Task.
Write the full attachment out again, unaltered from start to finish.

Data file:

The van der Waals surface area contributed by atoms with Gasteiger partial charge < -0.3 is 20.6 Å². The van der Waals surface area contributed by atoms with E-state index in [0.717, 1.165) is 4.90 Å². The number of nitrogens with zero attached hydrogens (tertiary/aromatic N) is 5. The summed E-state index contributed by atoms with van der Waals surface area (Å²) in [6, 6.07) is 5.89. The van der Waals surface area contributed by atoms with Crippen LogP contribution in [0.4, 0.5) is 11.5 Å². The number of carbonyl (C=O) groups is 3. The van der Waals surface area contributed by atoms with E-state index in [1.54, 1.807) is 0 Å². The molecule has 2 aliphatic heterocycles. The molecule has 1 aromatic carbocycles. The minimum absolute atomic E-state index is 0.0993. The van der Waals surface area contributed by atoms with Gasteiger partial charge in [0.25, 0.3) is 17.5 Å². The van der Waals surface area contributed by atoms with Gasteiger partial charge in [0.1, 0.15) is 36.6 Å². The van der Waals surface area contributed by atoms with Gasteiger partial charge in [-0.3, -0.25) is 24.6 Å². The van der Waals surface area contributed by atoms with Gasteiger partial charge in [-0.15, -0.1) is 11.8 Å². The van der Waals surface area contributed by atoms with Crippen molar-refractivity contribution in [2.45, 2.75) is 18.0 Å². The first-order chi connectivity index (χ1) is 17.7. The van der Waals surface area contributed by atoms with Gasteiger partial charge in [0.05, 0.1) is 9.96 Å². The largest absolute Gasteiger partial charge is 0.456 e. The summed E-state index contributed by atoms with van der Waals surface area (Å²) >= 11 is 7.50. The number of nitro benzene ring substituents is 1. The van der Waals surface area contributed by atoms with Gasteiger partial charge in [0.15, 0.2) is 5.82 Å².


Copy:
The van der Waals surface area contributed by atoms with Gasteiger partial charge < -0.3 is 20.6 Å². The van der Waals surface area contributed by atoms with E-state index in [0.717, 1.165) is 4.90 Å². The number of nitrogens with zero attached hydrogens (tertiary/aromatic N) is 5. The summed E-state index contributed by atoms with van der Waals surface area (Å²) in [6, 6.07) is 5.89. The van der Waals surface area contributed by atoms with Crippen LogP contribution in [0.4, 0.5) is 11.5 Å². The number of carbonyl (C=O) groups is 3. The van der Waals surface area contributed by atoms with E-state index in [1.54, 1.807) is 0 Å². The molecule has 2 aliphatic heterocycles. The molecule has 1 aromatic carbocycles. The minimum absolute atomic E-state index is 0.0993. The van der Waals surface area contributed by atoms with Gasteiger partial charge in [0.25, 0.3) is 17.5 Å². The van der Waals surface area contributed by atoms with Gasteiger partial charge in [0.1, 0.15) is 36.6 Å². The van der Waals surface area contributed by atoms with Gasteiger partial charge in [-0.3, -0.25) is 24.6 Å². The van der Waals surface area contributed by atoms with Gasteiger partial charge in [-0.15, -0.1) is 11.8 Å². The van der Waals surface area contributed by atoms with Crippen molar-refractivity contribution in [2.45, 2.75) is 18.0 Å². The first-order chi connectivity index (χ1) is 17.7. The van der Waals surface area contributed by atoms with Gasteiger partial charge in [0.05, 0.1) is 9.96 Å². The largest absolute Gasteiger partial charge is 0.456 e. The summed E-state index contributed by atoms with van der Waals surface area (Å²) >= 11 is 7.50. The number of nitro benzene ring substituents is 1. The van der Waals surface area contributed by atoms with Gasteiger partial charge in [0.15, 0.2) is 5.82 Å².